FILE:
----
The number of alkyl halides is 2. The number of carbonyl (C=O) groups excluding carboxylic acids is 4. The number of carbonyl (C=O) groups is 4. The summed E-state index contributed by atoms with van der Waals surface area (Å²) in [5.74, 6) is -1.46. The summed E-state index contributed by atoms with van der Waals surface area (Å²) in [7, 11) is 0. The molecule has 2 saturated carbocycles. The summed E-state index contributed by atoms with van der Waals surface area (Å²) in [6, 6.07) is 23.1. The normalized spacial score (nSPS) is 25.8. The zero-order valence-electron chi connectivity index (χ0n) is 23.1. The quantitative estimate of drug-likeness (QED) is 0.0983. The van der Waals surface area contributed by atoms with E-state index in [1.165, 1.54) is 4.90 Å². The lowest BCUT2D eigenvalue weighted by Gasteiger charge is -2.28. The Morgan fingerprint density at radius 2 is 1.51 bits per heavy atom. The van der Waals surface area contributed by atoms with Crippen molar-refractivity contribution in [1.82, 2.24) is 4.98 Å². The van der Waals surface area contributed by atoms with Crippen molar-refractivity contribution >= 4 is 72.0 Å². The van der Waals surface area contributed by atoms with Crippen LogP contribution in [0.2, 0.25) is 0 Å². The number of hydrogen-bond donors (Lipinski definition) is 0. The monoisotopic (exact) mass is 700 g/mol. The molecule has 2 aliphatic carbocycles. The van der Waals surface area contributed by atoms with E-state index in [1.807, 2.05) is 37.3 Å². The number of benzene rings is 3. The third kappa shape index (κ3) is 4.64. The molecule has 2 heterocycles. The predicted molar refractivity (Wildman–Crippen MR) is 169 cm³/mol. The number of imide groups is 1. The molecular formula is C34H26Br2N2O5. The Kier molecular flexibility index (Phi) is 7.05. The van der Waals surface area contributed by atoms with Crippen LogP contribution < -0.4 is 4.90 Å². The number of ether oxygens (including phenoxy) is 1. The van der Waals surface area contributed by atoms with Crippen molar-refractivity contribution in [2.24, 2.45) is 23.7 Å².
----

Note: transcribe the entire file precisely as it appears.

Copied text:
The number of alkyl halides is 2. The number of carbonyl (C=O) groups excluding carboxylic acids is 4. The number of carbonyl (C=O) groups is 4. The summed E-state index contributed by atoms with van der Waals surface area (Å²) in [5.74, 6) is -1.46. The summed E-state index contributed by atoms with van der Waals surface area (Å²) in [7, 11) is 0. The molecule has 2 saturated carbocycles. The summed E-state index contributed by atoms with van der Waals surface area (Å²) in [6, 6.07) is 23.1. The normalized spacial score (nSPS) is 25.8. The zero-order valence-electron chi connectivity index (χ0n) is 23.1. The quantitative estimate of drug-likeness (QED) is 0.0983. The van der Waals surface area contributed by atoms with E-state index in [1.165, 1.54) is 4.90 Å². The lowest BCUT2D eigenvalue weighted by Gasteiger charge is -2.28. The Morgan fingerprint density at radius 2 is 1.51 bits per heavy atom. The van der Waals surface area contributed by atoms with Crippen molar-refractivity contribution in [1.82, 2.24) is 4.98 Å². The van der Waals surface area contributed by atoms with Crippen molar-refractivity contribution >= 4 is 72.0 Å². The van der Waals surface area contributed by atoms with Crippen LogP contribution in [0.2, 0.25) is 0 Å². The number of hydrogen-bond donors (Lipinski definition) is 0. The monoisotopic (exact) mass is 700 g/mol. The molecule has 2 aliphatic carbocycles. The van der Waals surface area contributed by atoms with E-state index in [1.807, 2.05) is 37.3 Å². The number of benzene rings is 3. The third kappa shape index (κ3) is 4.64. The molecule has 2 heterocycles. The predicted molar refractivity (Wildman–Crippen MR) is 169 cm³/mol. The number of imide groups is 1. The molecular formula is C34H26Br2N2O5. The Kier molecular flexibility index (Phi) is 7.05. The van der Waals surface area contributed by atoms with Crippen LogP contribution < -0.4 is 4.90 Å². The number of ether oxygens (including phenoxy) is 1. The van der Waals surface area contributed by atoms with Crippen molar-refractivity contribution in [2.24, 2.45) is 23.7 Å².